Who Is Lauren Redniss? She Just Received A MacArthur "Genius" Grant
On Thursday, the MacArthur Foundation announced who would receive their prestigious "Genius" Grant — and one of the names on that list was the writer and artist Lauren Redniss. You may never have heard of Redniss, but I guarantee she's about to become one of your favorite new writers. Redniss's MacArthur Fellowship will give her a generous amount of money to pursue her dreams — but until the LA Times pointed it out, she hadn't even considered that she could get rid of her foldable Murphy bed and get a real studio.
One of the coolest things about Redniss's work is the way she combines art with written text to create what she described to the MacArthur Foundation as a "blend of fact and feeling." Redniss's first book, Century Girl , is about Doris Eaton Travis, a dancing star of the Ziegfield Follies theater group, who was 99 years old at the time Redniss began writing the book. Redniss says she "wanted to create books where every page was a surprise," and she certainly achieved this goal: Century Girl is a startling and beautiful combination of drawings, photos, newspaper clippings, and Redniss's own writing. Put together, the book brings 20th century America to glorious life on each page.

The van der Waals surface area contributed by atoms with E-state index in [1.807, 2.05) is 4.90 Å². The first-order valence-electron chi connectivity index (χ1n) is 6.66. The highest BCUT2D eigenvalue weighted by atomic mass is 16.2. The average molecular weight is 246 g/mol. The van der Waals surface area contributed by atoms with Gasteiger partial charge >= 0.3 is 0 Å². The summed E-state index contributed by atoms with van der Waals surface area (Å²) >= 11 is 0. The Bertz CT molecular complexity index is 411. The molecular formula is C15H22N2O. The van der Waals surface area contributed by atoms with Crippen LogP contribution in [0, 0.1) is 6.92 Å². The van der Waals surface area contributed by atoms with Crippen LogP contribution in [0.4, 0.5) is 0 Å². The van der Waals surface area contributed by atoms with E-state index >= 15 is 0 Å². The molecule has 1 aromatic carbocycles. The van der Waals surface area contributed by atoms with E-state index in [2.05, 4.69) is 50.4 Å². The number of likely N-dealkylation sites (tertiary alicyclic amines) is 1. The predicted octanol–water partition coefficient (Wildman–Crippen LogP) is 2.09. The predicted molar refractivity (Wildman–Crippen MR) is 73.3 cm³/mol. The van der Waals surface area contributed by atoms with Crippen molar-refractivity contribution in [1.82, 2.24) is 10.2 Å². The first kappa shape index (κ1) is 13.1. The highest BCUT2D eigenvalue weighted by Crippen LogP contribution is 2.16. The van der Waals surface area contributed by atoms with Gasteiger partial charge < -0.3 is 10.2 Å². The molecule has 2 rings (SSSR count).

Next, Redniss went on to create Radioactive, a visual biography of Marie and Pierre Curie which delves into their love story as well as their work in the sciences. Interspersed throughout, Redniss has scattered reminders of the gruesome repercussions of their discoveries — such as Hiroshima and Chernobyl. But my favorite part? The book's front cover is glow-in-the-dark.
In 2015, Redniss published her third book, Thunder and Lightning , which has a fabulously unique premise. This book is about weather — and the impact it has had on humans throughout time. It may not be something we often think about, but the weather has affected our politics, our wars, our religions, and even our treatment of each other. It was thanks to a storm that the English defeated the Spanish armada; it was most likely a tsunami that led people to think God was flooding the world; it was cold weather, and the crop failure that ensued, that was blamed on women in Salem and led them to be hung as witches.
These ideas are already fantastically original, but upon receiving the MacArthur Fellowship, Redniss hinted that there might be even bigger and better to come. "I have a drawer full of ideas that I write down and file away, usually because they seem too far fetched to pursue," Redniss explained in a video produced by the MacArthur Foundation. "Because of the MacArthur, I think I'm going to open that drawer and look back at those ideas with a different sense of what might be possible."